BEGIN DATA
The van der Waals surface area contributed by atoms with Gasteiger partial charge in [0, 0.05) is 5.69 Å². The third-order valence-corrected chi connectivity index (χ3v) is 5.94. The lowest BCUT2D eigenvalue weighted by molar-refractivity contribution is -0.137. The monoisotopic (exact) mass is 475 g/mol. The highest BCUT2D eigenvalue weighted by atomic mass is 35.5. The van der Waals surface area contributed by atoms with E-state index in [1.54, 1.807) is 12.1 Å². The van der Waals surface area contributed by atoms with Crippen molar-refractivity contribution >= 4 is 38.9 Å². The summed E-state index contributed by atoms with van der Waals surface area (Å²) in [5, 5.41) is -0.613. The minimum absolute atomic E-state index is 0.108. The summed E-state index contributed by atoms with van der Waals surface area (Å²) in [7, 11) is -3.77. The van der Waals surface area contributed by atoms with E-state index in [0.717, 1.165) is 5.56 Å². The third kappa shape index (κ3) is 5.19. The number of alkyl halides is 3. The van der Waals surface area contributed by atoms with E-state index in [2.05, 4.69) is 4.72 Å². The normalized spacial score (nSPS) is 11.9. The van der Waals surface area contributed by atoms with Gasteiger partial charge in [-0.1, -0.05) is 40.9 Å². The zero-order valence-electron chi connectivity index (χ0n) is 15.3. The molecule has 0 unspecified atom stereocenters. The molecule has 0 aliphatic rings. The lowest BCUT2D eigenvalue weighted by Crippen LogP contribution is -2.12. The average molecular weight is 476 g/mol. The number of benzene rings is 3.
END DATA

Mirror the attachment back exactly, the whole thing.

The van der Waals surface area contributed by atoms with Gasteiger partial charge in [0, 0.05) is 5.69 Å². The third-order valence-corrected chi connectivity index (χ3v) is 5.94. The lowest BCUT2D eigenvalue weighted by molar-refractivity contribution is -0.137. The monoisotopic (exact) mass is 475 g/mol. The highest BCUT2D eigenvalue weighted by atomic mass is 35.5. The van der Waals surface area contributed by atoms with E-state index in [1.54, 1.807) is 12.1 Å². The van der Waals surface area contributed by atoms with Crippen molar-refractivity contribution >= 4 is 38.9 Å². The summed E-state index contributed by atoms with van der Waals surface area (Å²) in [5, 5.41) is -0.613. The minimum absolute atomic E-state index is 0.108. The summed E-state index contributed by atoms with van der Waals surface area (Å²) in [7, 11) is -3.77. The van der Waals surface area contributed by atoms with E-state index in [0.717, 1.165) is 5.56 Å². The third kappa shape index (κ3) is 5.19. The number of alkyl halides is 3. The van der Waals surface area contributed by atoms with E-state index in [2.05, 4.69) is 4.72 Å². The normalized spacial score (nSPS) is 11.9. The van der Waals surface area contributed by atoms with Gasteiger partial charge in [-0.1, -0.05) is 40.9 Å². The zero-order valence-electron chi connectivity index (χ0n) is 15.3. The molecule has 0 unspecified atom stereocenters. The molecule has 0 aliphatic rings. The lowest BCUT2D eigenvalue weighted by Crippen LogP contribution is -2.12. The average molecular weight is 476 g/mol. The number of benzene rings is 3.